People cheered for SpaceX CEO Elon Musk as he stood before them in front of the company’s Starship Mk1 prototype rocket. Musk unveiled the massive spacecraft in Boca Chica, Texas on September 28. He also discussed the craft’s progress in a live stream to a broadcast audience.
Musk delivered the presentation on the eleventh anniversary of SpaceX reaching orbit for the first time with its Falcon 1 rocket. The company honored the special occasion with a Twitter post.
11 years ago today, we launched our first successful mission. To date, we’ve completed 78 launches and have developed the world’s only operational reusable orbital class rockets and spacecraft—capable of launching to space, returning to Earth, and flying again pic.twitter.com/5L0q9PJ90P
— SpaceX (@SpaceX) September 29, 2019
At 165 feet tall, the towering steel structure made the world-renowned executive look tiny. The rocket even dwarfed the Falcon 1, which stood alongside it.
Musk repeatedly noted how windy it was while outlining some Starship updates in an hour-long presentation.
Behold the Steel Beast
A group of journalists, space enthusiasts, and SpaceX fans gathered to hear what the visionary corporate leader had to say about the gleaming spaceship that stood behind him.
Musk began his speech by acknowledging that there are “many troubles in the world.” Despite this, he pointed out that we “also need things to make us excited to be alive, that make us glad to wake up in the morning and be fired up about the future.”
“Space exploration,” he said, “is one of those things. Becoming a spacefaring civilization, being out there among the stars — this is one of the things I know makes me glad to be alive, and I think it makes many people glad to be alive …”
Words like “gigantic” and “massive” don’t seem big enough to describe the rocket’s size.
Starship is a steel beast of enormous proportions. Musk explained that building it out of stainless steel instead of carbon fiber significantly reduced costs. Overall, the steel’s price was just two percent of the cost of carbon fiber.
What’s mind-blowing is that the 16-story first stage is going to ride on top of a Super Heavy booster. The combined rocket parts will stand almost 390 feet tall. That’s taller than NASA’s (363 foot) Saturn V rocket that took Apollo 11 astronauts to the moon.
The Super Heavy can hold up to 37 Raptor engines with a minimum of 24 for use in orbit. Musk noted that the powerful booster would have “twice the thrust of the Saturn V.”
Launching a ‘Rapidly Reusable’ Rocket is Mission Critical
For now, Starship rests in its solitary state of grandeur. Six Raptor engines are hidden underneath its skirt. The rocket’s size makes it stand out among SpaceX’s smaller fleet of spacecraft. However, unlike other rockets in history, the company aims for the Starship system to be “totally reusable.”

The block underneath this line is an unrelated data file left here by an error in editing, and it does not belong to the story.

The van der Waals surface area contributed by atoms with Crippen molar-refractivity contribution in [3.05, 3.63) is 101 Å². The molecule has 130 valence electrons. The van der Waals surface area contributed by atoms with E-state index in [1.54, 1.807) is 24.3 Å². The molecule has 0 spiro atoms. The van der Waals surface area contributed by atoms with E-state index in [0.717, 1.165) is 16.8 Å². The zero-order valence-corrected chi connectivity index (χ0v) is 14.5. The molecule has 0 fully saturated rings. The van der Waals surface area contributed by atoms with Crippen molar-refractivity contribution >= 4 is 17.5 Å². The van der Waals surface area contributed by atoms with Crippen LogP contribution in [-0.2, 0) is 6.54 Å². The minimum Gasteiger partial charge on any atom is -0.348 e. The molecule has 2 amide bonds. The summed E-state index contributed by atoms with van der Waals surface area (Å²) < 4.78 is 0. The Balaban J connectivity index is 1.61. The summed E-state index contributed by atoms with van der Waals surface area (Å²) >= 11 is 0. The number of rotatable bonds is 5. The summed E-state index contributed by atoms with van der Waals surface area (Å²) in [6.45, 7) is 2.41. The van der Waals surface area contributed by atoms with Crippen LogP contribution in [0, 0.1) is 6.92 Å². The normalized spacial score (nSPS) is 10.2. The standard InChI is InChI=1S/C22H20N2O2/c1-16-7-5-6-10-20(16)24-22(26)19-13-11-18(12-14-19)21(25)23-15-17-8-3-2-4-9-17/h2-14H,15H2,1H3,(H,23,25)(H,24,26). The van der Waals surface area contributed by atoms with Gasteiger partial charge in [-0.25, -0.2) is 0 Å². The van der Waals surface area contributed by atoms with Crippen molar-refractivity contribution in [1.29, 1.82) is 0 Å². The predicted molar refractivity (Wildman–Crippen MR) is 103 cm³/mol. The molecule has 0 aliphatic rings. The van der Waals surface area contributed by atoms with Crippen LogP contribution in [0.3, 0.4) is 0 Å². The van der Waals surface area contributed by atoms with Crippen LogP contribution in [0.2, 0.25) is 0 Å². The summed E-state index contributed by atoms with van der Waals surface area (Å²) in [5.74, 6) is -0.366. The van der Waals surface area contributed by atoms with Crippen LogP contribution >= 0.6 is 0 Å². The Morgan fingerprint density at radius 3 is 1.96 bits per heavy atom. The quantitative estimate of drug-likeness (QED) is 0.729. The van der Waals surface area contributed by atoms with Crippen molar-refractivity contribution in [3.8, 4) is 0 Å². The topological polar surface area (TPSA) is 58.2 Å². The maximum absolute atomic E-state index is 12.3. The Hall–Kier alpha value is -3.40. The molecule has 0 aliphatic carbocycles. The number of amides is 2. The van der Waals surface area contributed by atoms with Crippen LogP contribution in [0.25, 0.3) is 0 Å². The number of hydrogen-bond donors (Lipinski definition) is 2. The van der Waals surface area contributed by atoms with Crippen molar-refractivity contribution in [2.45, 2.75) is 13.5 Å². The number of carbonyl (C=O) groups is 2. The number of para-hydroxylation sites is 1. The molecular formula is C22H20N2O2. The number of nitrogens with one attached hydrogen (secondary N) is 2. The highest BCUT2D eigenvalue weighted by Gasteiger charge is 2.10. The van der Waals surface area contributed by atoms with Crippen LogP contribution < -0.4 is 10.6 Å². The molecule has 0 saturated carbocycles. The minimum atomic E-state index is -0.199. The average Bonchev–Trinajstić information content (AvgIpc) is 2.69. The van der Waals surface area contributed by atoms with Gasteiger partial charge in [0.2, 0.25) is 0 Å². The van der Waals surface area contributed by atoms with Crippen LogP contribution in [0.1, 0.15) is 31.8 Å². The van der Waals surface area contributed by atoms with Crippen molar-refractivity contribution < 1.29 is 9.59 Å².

Musk said that this feature is a critical part of creating a spacefaring civilization and making “space travel like air travel.” It will also reduce the cost of space travel.
Furthermore, SpaceX aims to conduct orbital refueling of the Starship system. This function is another crucial step in enabling longer space journeys—such as to Mars.
Aggressive Starship Goals
The tech billionaire also told attendees that the Starship Mk1 is going to blast off to 65,000 feet and then land back on Earth “in about one or two months.”
Scheduling another test flight in such a short timeframe seems like an aggressive goal. The announcement follows SpaceX’s application to the FCC to perform an “experimental launch, landing, and recovery of the Starship suborbital test vehicle” in Boca Chica.
The huge rocket will fly much farther than SpaceX’s recent Starhopper test flight. That craft rose to about 150 feet before touching back down.
Later, Musk set an even loftier Starship goal. He said, “This is going to sound totally nuts, but I think we want to try to reach orbit in less than six months.”
Given that the Super Heavy booster is not even built yet, Musk’s accelerated timeline seems questionable. Nonetheless, the CEO’s sense of urgency is in step with NASA’s own bold plan to send the first woman and next man to the moon by 2024.
NASA is notably counting on SpaceX’s Crew Dragon capsule to transport astronauts to the ISS from American soil. The U.S. space agency’s administrator, Jim Bridenstine, reminded Musk about this partnership in a Twitter post the day before his Starship presentation.
— Jim Bridenstine (@JimBridenstine) September 27, 2019
On Saturday, Musk responded to Bridenstine’s comments. He said that “the vast majority” of SpaceX’s resources are focused on its current rockets and capsules, including NASA’s Crew Dragon capsule.
As with all proposed launches, any number of unforeseen factors can cause unexpected liftoff delays. It will be interesting to see how closely SpaceX can adhere to its Starship launch goals.
Trips to Mars and More
Projections on the Hawthorne, California-based firm’s website offer aspirational goals of sending its first cargo mission to Mars by 2022. The second mission is slated to carry cargo and crew to the Red Planet by 2024.
Beyond interplanetary travel to moon bases and cities on Mars, SpaceX has other plans for the Starship system. For example, it can make trips back and forth to the International Space Station (ISS). Or, the massive rocket could transport satellites to Earth orbit and beyond at a lower cost than current SpaceX Falcon spacecraft.
Finally, people who prefer to stay semi-grounded could make ultra-fast trips on Starship to anywhere in the world in less than an hour.